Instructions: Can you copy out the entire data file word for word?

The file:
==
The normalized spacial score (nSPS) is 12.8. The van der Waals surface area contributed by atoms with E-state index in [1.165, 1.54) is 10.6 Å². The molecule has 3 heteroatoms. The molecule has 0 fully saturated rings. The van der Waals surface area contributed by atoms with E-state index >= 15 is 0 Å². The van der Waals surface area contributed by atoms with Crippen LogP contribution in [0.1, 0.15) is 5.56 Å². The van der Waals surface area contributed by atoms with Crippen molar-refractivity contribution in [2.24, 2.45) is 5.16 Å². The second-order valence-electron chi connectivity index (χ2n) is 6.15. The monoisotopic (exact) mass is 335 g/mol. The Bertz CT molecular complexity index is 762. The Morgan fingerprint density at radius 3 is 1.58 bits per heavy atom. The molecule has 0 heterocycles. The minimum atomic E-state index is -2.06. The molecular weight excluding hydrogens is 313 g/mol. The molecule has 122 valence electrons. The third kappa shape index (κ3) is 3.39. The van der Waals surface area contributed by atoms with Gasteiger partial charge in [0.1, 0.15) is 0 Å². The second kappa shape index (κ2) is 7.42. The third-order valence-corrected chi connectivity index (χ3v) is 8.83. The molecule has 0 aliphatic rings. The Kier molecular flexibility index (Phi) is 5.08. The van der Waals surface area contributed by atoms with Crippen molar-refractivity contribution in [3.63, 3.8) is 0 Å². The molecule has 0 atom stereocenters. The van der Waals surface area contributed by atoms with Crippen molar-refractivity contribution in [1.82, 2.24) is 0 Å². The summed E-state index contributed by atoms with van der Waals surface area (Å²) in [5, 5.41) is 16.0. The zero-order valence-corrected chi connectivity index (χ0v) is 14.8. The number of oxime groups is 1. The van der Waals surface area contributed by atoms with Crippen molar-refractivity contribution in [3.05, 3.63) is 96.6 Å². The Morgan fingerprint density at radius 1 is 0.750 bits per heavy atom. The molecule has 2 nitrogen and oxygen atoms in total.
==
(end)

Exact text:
The normalized spacial score (nSPS) is 12.8. The van der Waals surface area contributed by atoms with E-state index in [1.165, 1.54) is 10.6 Å². The molecule has 3 heteroatoms. The molecule has 0 fully saturated rings. The van der Waals surface area contributed by atoms with E-state index >= 15 is 0 Å². The van der Waals surface area contributed by atoms with Crippen LogP contribution in [0.1, 0.15) is 5.56 Å². The van der Waals surface area contributed by atoms with Crippen molar-refractivity contribution in [2.24, 2.45) is 5.16 Å². The second-order valence-electron chi connectivity index (χ2n) is 6.15. The monoisotopic (exact) mass is 335 g/mol. The Bertz CT molecular complexity index is 762. The Morgan fingerprint density at radius 3 is 1.58 bits per heavy atom. The molecule has 0 heterocycles. The minimum atomic E-state index is -2.06. The molecular weight excluding hydrogens is 313 g/mol. The molecule has 122 valence electrons. The third kappa shape index (κ3) is 3.39. The van der Waals surface area contributed by atoms with Gasteiger partial charge in [0.1, 0.15) is 0 Å². The second kappa shape index (κ2) is 7.42. The third-order valence-corrected chi connectivity index (χ3v) is 8.83. The molecule has 0 aliphatic rings. The Kier molecular flexibility index (Phi) is 5.08. The van der Waals surface area contributed by atoms with Crippen molar-refractivity contribution in [3.63, 3.8) is 0 Å². The molecule has 0 atom stereocenters. The van der Waals surface area contributed by atoms with Crippen molar-refractivity contribution in [1.82, 2.24) is 0 Å². The summed E-state index contributed by atoms with van der Waals surface area (Å²) in [5, 5.41) is 16.0. The zero-order valence-corrected chi connectivity index (χ0v) is 14.8. The number of oxime groups is 1. The van der Waals surface area contributed by atoms with Crippen molar-refractivity contribution in [3.05, 3.63) is 96.6 Å². The Morgan fingerprint density at radius 1 is 0.750 bits per heavy atom. The molecule has 2 nitrogen and oxygen atoms in total.